Note that adding an inaccessible cardinal (commonly considered the smallest sort of large cardinal) to ZFCZFC is already stronger than MKMK: given an inaccessible cardinal κ\kappa, one can interpret the sets and classes in MKMK as the sets in V κV_\kappa and V κ+1V_{\kappa+1}, respectively. Of course, one can add a large cardinal to MKMK to get something even stronger.

It is often convenient to assume that one always has more large cardinals when necessary. You cannot say this in an absolute sense, but you can adopt the axiom that every set belongs to some Grothendieck universe. Adding this axiom to ZFCZFC makes Tarski-Grothendieck set theory (TGTG). This is not the last word, however; you can make it stronger by adding classes in the style of MKMK, or even adding a cardinal which is inaccessible from TGTG. In fact, we have barely begun the large cardinals known to modern set theory!

Miscellaneous variations

The axiom of constructibility, usually notated “V=LV = L”, is a very strong axiom that can be added to ZFZF; it asserts that all sets belong to the constructible universe LL, which can be “constructed” in a definable way through a transfinite procedure. This notion of “constructible” should not be confused with constructive mathematics; for instance, V=LV = L implies the axiom of choice and thus also excluded middle even with intuitionistic logic. V=LV = L also implies the generalized continuum hypothesis (GCHGCH), which is how Gödel originally proved that GCHGCH was consistent with ZFCZFC. However, it is incompatible with the sufficiently large cardinals: the existence of a measurable cardinal implies that VLV \neq L. Most contemporary set theorists do not regard V=LV = L as potentially “true.”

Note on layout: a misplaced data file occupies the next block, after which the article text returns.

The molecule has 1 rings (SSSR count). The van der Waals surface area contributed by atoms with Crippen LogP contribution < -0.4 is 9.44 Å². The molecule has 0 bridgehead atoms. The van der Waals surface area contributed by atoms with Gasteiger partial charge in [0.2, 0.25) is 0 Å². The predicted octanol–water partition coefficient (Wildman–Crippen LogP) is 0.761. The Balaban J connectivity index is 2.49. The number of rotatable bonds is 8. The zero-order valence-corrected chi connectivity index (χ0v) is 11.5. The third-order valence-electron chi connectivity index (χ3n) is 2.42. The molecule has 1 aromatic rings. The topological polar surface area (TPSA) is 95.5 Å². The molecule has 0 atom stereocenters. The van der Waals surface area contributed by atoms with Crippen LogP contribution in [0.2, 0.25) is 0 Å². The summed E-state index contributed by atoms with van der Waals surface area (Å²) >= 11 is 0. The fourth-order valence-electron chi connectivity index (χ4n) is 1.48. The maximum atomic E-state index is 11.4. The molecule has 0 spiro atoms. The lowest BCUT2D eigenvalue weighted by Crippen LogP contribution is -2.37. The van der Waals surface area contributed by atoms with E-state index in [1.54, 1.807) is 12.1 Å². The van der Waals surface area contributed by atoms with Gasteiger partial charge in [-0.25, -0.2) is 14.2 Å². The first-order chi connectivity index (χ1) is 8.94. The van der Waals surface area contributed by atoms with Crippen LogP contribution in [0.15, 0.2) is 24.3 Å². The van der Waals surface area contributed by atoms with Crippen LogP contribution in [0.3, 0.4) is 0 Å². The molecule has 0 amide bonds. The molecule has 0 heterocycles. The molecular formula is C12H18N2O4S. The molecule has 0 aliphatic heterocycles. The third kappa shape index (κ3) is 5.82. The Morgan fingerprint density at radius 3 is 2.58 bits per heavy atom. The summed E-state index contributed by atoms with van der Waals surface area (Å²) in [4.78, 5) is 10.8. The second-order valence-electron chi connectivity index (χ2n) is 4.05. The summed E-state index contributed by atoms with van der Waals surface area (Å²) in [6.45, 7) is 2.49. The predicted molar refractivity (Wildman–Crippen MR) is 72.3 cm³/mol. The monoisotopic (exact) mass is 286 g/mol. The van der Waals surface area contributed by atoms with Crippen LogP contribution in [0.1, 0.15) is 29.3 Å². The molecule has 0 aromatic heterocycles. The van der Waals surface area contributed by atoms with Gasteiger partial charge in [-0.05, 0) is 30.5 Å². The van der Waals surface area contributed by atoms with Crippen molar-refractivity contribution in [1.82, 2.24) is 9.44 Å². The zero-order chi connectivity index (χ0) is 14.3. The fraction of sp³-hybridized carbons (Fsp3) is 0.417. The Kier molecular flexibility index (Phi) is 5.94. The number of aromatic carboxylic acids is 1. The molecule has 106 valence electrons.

The axiom of determinacy (ADAD) is another axiom that can be added to ZFZF; it asserts that a certain class of infinite game?s is determined (one player or the other has a winning strategy). ADAD is inconsistent with the full axiom of choice, although it is consistent with dependent choice. A weaker form of ADAD called “projective determinacy” is consistent with ACAC and is equiconsistent with certain large cardinal assertions.

The GCHGCH itself, or its negation, could also be regarded as an additional axiom that can be added to ZFZF. Many set theorists would prefer to find a more “natural” axiom, such as a large cardinal axiom, which implies either GCHGCH or its negation. The equiconsistency of projective determinacy with a large cardinal assertion can be regarded as a step in this direction.

Relation to structural set theories

The structural set theory ETCS is equivalent to BZCBZC in that the category of sets in that theory satisfies ETCSETCS while the well-founded pure sets in ETCSETCS satisfy BZCBZC. This uses (1–4), Bounded Separation for (5), and (7–10), with Weak Replacement following from (5) and (7).

Mike Shulman's SEARC is equivalent to ZFCZFC in the same way. SEARSEAR, which lacks the axiom of choice, is equivalent to ZF ZF^{\circlearrowleft}, which is ZFZF without (10), in a weaker sense of equivalence.

Shulman 2018 is an extensive survey of variations of ZFCZFC and variations of ETCSETCS (mostly weak ones), showing how these correspond.


Zermelo’s axiomatisation grew out of his reflections on his proofs of the well-ordering theorem (1904/08) and was published in

  • Ernst Zermelo, Untersuchungen über die Grundlagen der Mengenlehre I , Math. Ann. 65 (1908) pp.261-81. (gdz)

English versions of the early key texts on set theory by Zermelo, Fraenkel, Skolem, von Neumann et al. can be found in

  • J. van Heijenoort, From Frege to Gödel - A Sourcebook in Mathematical Logic 1879-1931 , Harvard UP 1967.

There are many texts which discuss ZFC and the cumulative hierarchy from a traditional (material) set-theoretic perspective. A good example is

  • Kenneth Kunen, Set Theory: An Introduction to Independence Proofs, Studies in Logic and the Foundations of Mathematics Vol. 102 (2006), Elsevier.

A classification of axioms of variants of ZFCZFC, with an eye towards corresponding structural set theories, is

Last revised on May 9, 2023 at 11:24:47. See the history of this page for a list of all contributions to it.